Achieving multiple goals via voluntary efforts and motivation asymmetry

Eckart Bindewald, Shady S. Atallah

Research output: Contribution to journalArticlepeer-review


The achievement of common goals through voluntary efforts of members of a group can be challenged by the high temptation of individual defection. Here, two-person one-goal assurance games are generalized to N-person, M-goal achievement games in which group members can have different motivations with respect to the achievement of the different goals. The theoretical performance of groups faced with the challenge of multiple simultaneous goals is analyzed mathematically and computationally. For two-goal scenarios one finds that “polarized” as well as “biased” groups perform well in the presence of defectors. A special case, called individual purpose games (where there is a one-to-one mapping between agents and goals for which they have a high achievement motivation) is analyzed in more detail in form of the “importance of being different theorem”. It is shown that in some individual purpose games, groups can successfully accomplish several goals simultaneously, such that each group member is highly motivated toward the achievement of one unique goal. The game-theoretic results suggest that multiple goals as well as differences in motivations can, in some cases, correspond to highly effective groups. Applying this approach to the case of winemakers making disease control decisions in their respective vineyards shows that game outcomes need not depend on the heterogeneity in the resource value, as previously thought, but they could be more generally driven by motivation asymmetry.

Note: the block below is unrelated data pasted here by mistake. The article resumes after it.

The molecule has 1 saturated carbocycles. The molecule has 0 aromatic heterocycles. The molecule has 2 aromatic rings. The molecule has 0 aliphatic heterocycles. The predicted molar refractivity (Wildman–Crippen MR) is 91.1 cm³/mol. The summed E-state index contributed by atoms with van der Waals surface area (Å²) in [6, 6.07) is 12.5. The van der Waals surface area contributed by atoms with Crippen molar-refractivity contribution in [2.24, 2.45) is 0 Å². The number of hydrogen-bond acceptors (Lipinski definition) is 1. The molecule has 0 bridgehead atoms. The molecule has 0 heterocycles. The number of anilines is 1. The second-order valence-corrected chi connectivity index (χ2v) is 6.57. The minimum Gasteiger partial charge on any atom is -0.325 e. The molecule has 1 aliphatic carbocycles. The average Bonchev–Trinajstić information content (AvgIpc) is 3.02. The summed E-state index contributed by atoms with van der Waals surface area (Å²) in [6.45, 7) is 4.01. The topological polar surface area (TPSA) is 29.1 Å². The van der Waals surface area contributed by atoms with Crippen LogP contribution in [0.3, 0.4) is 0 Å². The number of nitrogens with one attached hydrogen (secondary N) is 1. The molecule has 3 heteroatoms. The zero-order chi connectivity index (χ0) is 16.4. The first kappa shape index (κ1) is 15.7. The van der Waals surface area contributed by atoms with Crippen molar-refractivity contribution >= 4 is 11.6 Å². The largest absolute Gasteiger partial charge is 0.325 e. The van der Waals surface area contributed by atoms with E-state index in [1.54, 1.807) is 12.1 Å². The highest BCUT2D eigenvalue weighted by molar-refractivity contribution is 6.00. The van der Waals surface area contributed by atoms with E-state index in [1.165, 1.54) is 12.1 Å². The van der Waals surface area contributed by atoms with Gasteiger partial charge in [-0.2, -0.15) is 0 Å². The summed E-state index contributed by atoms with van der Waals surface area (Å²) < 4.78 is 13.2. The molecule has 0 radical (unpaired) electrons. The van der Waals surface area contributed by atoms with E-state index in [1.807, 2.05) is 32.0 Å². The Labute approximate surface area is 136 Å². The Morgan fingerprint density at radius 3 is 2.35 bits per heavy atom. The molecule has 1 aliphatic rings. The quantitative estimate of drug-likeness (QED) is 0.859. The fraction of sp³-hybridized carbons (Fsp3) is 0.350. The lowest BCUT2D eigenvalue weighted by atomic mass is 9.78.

Original languageEnglish (US)
Pages (from-to)37-48
Number of pages12
JournalEcological Modelling
StatePublished - Jun 24 2017
Externally publishedYes


  • Anti-coordination
  • Cooperation
  • Game theory
  • Polarization

ASJC Scopus subject areas

  • Ecological Modeling


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